Could it be that that the neo-liberal system that ideologically driven governments have imposed on our schools is falling victim to the stresses created by its own internal contradictions? A classic Marxist dialectic operating within the English marketised education system?

Unfortunately Thomas Kuhn has something to say about the likelihood of this happening, as I set out in Section 5.13 of 'Learning Matters'.

"The thrust of Kuhn is that paradigms acquire a high degree of inertia and are not easily abandoned. Contradictory evidence is not enough until the amount and quality of such evidence reaches a tipping point. Where the paradigm has been adopted by the state as an official orthodoxy it is especially hard to overcome. The Lysenko agricultural paradigm in the Soviet Union required mass starvation on an apocalyptic scale before it was finally superseded in an agricultural Kuhnian revolution. The Secretary of State for Education at the time of writing this book, Michael Gove, up to his sacking in July 2014, appeared to be showing a similar neo-Stalinist attitude to the school system in his desire to control what children must learn and how they must be taught in our schools. [His successor shows no sign of a change in course] It will therefore require a Kuhnian educational revolution to supersede this."

Which of the Labour leadership candidates is promising the profound changes that are required? There appears to be only one.

Barry Wise's picture
Mon, 03/08/2015 - 10:53


On multiple & early entries: I don't think things are going the way you say as the rules have changed such that only the first entry counts for performance data. Nor can you get round this by entering via different boards..... not even as some have apparently explored, by entering for different boards that are examined on the same day!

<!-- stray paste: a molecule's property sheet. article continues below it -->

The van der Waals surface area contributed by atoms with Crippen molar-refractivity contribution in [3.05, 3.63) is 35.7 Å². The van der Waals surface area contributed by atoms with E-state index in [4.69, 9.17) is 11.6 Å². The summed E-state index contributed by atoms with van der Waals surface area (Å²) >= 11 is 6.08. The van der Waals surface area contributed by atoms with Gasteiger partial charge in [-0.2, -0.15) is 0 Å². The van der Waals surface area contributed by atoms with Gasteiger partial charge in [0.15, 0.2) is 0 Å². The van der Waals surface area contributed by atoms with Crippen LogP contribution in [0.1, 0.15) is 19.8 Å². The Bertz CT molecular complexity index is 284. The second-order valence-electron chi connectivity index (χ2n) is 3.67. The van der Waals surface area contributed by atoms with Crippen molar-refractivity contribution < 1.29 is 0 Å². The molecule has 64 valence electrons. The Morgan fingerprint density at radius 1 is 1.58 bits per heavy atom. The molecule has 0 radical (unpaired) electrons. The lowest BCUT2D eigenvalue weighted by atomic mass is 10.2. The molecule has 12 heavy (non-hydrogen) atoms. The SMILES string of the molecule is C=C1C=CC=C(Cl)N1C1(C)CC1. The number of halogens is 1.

Strictly speaking, multiple and early entries will still be possible and students keep bragging rights on their 'personal best' for sixth form and university applications etc, but there is no built-in incentive to go early and/or often as far as league tables are concerned. Quite the opposite.

Roger Titcombe's picture
Mon, 03/08/2015 - 12:28

Barry - I am not saying that these ways of gaming the system still apply. What I am arguing is that such approaches are associated with the culture of behaviourist 'quick fix' approaches to teaching and learning that had its origins in Academies before also infecting those LA schools that had to compete with them. The demise of the vocational alternative scam and the introduction of more cognitively demanding questions in GCSE papers is revealing the limitations of this kind of teaching and the curriculum frameworks that were designed to exploit them.

There really is no substitute for teaching for understanding if educational standards are really to be raised. Although this is not necessarily the same as rising aggregate exam grades in schools, more rigorous assessment at GCSE is revealing the limitations of the quick fix methods led by Academies that have corrupted the English education system.

Many on the left don't like this argument partly because New Labour was largely responsible for this corruption but also because it is uncomfortable for the teaching unions to have to admit that the spectacular rising standards of the early years of this century were largely an illusion, albeit not one that teachers should be blamed for. (See 1.10 of 'Learning Matters').